The use of chimes in public streets is a form of aggressive selling and noise pollution that would not be countenanced for other industries. It abuses and seeks to bypass the relationship between children and their parents/guardians, exploiting the ‘pester power’ of children.
It is especially irresponsible to encourage such selling practices of ‘fast food’ and sugary treats for children. Parents may be concerned at child obesity, encouraging healthy eating and may want to protect their children from aggressive selling and the attendant peer pressure from other children. People can usually get ice cream from plenty of other outlets, including convenience shops and supermarkets, which do not use inane noise pollution to force their attention on citizens who have a basic human right to peace and quiet in their own homes.
As has been well documented in numerous studies, noise can cause annoyance and fatigue, interfere with communication and sleep, reduce efficiency and damage hearing. Long undisputed by practitioners and underpinned by the World Health Organisation in its report Burden of disease from environmental noise, quantification of healthy life years lost in Europe (World Health Organization 2011, www.euro.who.int), “the health impacts of noise are a growing concern among both the general public and policy-makers in Europe”.
The WHO report presents a summary of “synthesized reviews of evidence on the relationship between environmental noise and specific health effects, including cardiovascular disease, cognitive impairment, sleep disturbance and tinnitus”.
It shows that “with conservative assumptions applied to the calculation methods, estimated DALYs lost from environmental noise were 61 000 years for ischaemic heart disease, 45 000 years for cognitive impairment of children, 903 000 years for sleep disturbance, 22 000 years for tinnitus and 587 000 years for annoyance in the European Union Member States and other western European countries”.
Callers to the NAS’ National Noise Helpline give a human voice to these findings with their appeals for help heard on a daily basis:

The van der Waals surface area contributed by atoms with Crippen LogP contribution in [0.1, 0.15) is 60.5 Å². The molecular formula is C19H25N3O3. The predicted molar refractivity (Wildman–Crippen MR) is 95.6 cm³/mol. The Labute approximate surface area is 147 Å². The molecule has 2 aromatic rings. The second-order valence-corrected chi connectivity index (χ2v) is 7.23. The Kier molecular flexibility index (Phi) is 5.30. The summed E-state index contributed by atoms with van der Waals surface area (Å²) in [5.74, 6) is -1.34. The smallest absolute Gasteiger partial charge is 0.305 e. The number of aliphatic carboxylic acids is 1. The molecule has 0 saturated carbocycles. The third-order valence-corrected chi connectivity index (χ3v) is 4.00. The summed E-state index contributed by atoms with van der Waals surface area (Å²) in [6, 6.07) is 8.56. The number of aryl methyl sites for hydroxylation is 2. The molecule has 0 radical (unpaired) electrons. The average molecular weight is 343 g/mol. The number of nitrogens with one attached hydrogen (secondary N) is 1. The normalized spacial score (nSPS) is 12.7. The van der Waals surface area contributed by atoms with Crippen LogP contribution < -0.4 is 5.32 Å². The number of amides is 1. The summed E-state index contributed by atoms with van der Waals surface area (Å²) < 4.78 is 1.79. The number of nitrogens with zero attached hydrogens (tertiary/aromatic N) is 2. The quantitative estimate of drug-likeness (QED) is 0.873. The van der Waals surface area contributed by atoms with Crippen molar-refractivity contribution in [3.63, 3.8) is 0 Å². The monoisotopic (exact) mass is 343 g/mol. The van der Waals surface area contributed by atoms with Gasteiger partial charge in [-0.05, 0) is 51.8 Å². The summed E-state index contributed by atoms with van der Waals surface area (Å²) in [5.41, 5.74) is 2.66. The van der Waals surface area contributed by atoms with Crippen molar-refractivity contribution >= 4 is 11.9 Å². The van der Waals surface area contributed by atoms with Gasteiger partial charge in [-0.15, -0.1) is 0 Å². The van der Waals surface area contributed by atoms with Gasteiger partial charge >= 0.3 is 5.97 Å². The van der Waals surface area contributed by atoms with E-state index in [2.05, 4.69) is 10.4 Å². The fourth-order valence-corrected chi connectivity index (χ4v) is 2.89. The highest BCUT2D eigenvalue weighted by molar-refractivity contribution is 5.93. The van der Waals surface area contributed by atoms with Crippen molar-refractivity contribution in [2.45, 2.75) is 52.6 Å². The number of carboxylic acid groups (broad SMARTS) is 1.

‘Ever since we moved in my life has been hell. I don’t want to go home sometimes but there’s nowhere else to go.’
‘I am a prisoner in my own home because of noise.’
‘I can no longer tolerate the noise. I have not slept properly in weeks.’
It is not unusual for highly distressed callers to the Helpline to cry on the phone.
It is against this backdrop of our own experience, those of the callers to our helpline and the considerable evidence as to the adverse health effects of noise pollution, that it is NAS’ strong view that given the many disturbances that residents are already required to put up with in the built environment, there is no justifiable reason to encourage unnecessary noise disturbance in order to encourage unhealthy eating practices amongst the young and the attendant health risks this will engender later in life.
It is absolutely essential that the Government makes a cast iron guarantee that the duties of local authorities to respond to the needs of citizens suffering distress from irresponsible noise, e.g. under the Environmental Protection Act 1990, the Anti-social Behaviour Act 2003 and the Noise Act 1995, are maintained. NAS has been extremely concerned at rumours that statutory nuisance itself may have been under threat. This was not ‘Red Tape’, but the expression of an age-old inalienable right of citizens, and a core component in the balancing of freedoms and responsibilities in a fair society.
The Noise Abatement Society fully understands the aspiration to reduce the volume of national policy statements from over 1,000 pages. However, noise is a complex area where Planning Policy Guidance Note 24 ‘Planning and Noise’ has stood the test of time since 1994. PPG24 strikes a good balance, commanding a high degree of confidence and consensus, and its principles are widely understood. The costs of changing technical criteria should not be underestimated. Although predating the strongest push towards land use mixing and higher development densities, PPG24 has in practice allowed sufficient flexibility. Good acoustic environments support development, rather than blocking it.